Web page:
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Guide To Stopping Harassment From the DWP.

http://www.thesanctionedjobseeker.co.uk/guide-to-stopping-harassment-from-the-dwp/#comment-96960

Hi folks, here is the long awaited guide to stopping harassment from the DWP, and how to legally protect yourself from unlawful, behaviour  inflicted by the DWP, Jobcentre Plus, or any other organisation, including G4S security staff contracted to the DWP/Jobcentre Plus.

What is Harassment?

Harassment is generally defined as any course of action which causes the recipient to feel distressed, humiliated or threatened. In law, the Protection from Harassment Act 1997provides a legal remedy for recipients of harassment if it can be shown that an offence has occurred as a result of:

  • a course of conduct;
  • which amounts to harassment of another; and
  • which the defendant knows, or ought to know amounts to harassment of another.

This specific piece of legislation is what I have relied upon to prevent the DWP from harassing me further, as detailed in my Cease and Desist letter dated the 11th of September 2014.

Example of Harassment

  • Jobcentre Plus advisers behaving in a manner which causes you to feel distressed, humiliated or threatened. This could be anything from the way they speak to you, to more specific actions, such as threatening to stop your benefits for no reason (i.e. an unlawful sanction).
  • Being forced to attend a Work Programme related activity despite it not being in your immediate or long-term interest
  • Being repeatedly called to pointless interviews or meetings at the Jobcentre Plus/DWP
  • Causing unnecessary delays when processing complaints, claims, appeals or other documents
  • Making false accusations or claims about you
  • Misrepresenting information you have given

These are just a few examples of what may constitute harassment, however, each case will be judged on its individual merits and what one person may find cause for harassment, another may not. If you feel distressed, humiliated or threatened by an incident, and other people would feel the same in the same circumstances, then you will be entitled to class that behaviour as harassment.

Proving Harassment

Under the Protection from Harassment Act 1997, there is a level of proof required to show harassment has occurred.

Essentially, it must be shown that:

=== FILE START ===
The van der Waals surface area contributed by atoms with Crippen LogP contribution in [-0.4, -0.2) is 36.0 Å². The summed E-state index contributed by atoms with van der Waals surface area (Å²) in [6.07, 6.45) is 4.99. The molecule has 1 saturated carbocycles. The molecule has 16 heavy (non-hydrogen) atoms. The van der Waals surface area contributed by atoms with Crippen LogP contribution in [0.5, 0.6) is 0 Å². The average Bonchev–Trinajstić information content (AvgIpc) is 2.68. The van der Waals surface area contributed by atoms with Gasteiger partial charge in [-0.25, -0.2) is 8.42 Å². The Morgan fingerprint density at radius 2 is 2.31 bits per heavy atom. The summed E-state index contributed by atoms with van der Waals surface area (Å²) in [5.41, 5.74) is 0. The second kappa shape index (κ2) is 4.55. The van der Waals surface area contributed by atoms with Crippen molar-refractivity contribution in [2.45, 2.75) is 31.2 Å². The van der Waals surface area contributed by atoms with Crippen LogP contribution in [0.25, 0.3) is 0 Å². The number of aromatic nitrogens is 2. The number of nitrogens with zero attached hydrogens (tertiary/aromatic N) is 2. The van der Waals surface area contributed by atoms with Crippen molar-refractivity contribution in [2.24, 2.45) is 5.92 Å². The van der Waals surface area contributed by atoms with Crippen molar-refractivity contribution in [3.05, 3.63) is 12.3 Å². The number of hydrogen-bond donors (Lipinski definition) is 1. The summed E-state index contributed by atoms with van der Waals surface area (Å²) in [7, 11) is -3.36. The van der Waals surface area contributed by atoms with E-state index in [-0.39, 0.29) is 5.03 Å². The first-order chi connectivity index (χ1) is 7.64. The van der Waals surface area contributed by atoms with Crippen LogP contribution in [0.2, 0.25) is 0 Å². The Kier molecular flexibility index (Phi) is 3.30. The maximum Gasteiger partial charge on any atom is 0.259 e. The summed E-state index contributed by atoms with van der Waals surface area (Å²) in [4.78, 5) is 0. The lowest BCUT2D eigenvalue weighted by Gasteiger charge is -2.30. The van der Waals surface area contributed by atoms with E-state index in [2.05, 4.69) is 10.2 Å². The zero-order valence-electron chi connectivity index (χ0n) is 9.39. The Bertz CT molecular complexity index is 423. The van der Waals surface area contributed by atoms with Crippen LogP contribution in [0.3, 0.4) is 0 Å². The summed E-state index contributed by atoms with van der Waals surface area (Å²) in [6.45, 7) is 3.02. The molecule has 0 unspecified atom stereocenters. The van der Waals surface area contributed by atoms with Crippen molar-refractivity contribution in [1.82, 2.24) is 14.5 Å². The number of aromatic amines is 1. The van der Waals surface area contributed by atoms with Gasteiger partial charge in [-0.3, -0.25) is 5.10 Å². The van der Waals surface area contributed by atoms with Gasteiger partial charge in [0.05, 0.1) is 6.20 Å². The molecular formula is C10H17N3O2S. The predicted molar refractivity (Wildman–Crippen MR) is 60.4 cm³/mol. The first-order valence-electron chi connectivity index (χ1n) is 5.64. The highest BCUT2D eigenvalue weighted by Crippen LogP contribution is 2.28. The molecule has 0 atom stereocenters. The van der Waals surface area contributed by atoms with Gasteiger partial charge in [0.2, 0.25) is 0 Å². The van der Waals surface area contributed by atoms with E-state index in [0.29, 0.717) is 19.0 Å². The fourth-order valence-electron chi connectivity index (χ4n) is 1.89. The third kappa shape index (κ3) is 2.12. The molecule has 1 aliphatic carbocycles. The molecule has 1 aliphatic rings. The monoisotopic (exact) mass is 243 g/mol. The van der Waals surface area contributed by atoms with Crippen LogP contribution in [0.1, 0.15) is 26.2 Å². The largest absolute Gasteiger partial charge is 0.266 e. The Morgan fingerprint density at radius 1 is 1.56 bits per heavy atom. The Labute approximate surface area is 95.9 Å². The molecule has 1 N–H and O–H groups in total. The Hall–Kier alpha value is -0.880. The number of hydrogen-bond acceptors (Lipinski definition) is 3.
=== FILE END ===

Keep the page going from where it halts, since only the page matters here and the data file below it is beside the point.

• two incidents have occurred from the same individual or group of people;
  • the conduct was targeted towards an individual (i.e. You);
  • the conduct was intended to cause distress; and
  • the conduct was oppressive and unreasonable.

In practice, if you can show that there had been at least two separate incidents which made you feel distressed, humiliated or threatened and that they knew it would cause you distress, then the probability is that you will have a good case to prove harassment.

How to Stop The Harassment

The moment that the DWP act in a manner which causes you to feel distressed, humiliated or threatened, you must complain to them in writing that their behaviour made you feel that way and that you don’t wish to be treated in that manner. Send the letter by Recorded Delivery or make sure you get a signed and dated copy and receipt from the DWP if you hand deliver it.

Once the letter of complaint has been sent, if you experience a second incident which makes you feel distressed, humiliated or threatened, then you need to have ready a Cease and Desist letter ready to give to them and simply hand it to them without telling them what it is and once they accept the letter, inform them that it is a Cease and Desist letter for harassment and that if they breach the terms of the Cease and Desist letter then you will file charges for harassment and get the police involved.

The important point after the letter has been handed in is to maintain the pressure on them to get the outcome which you require. I will be posting audio clips of my various phone calls where I had to invoke the power of the Cease and Desist letter and you will hear for yourself just how fearful the DWP employees get when confronted with someone who knows their rights, can remain calm and assertive, plus has the power to threaten the DWP employee with a visit from the police if the person in question can be shown to have breached the terms stated in the Cease and Desist letter.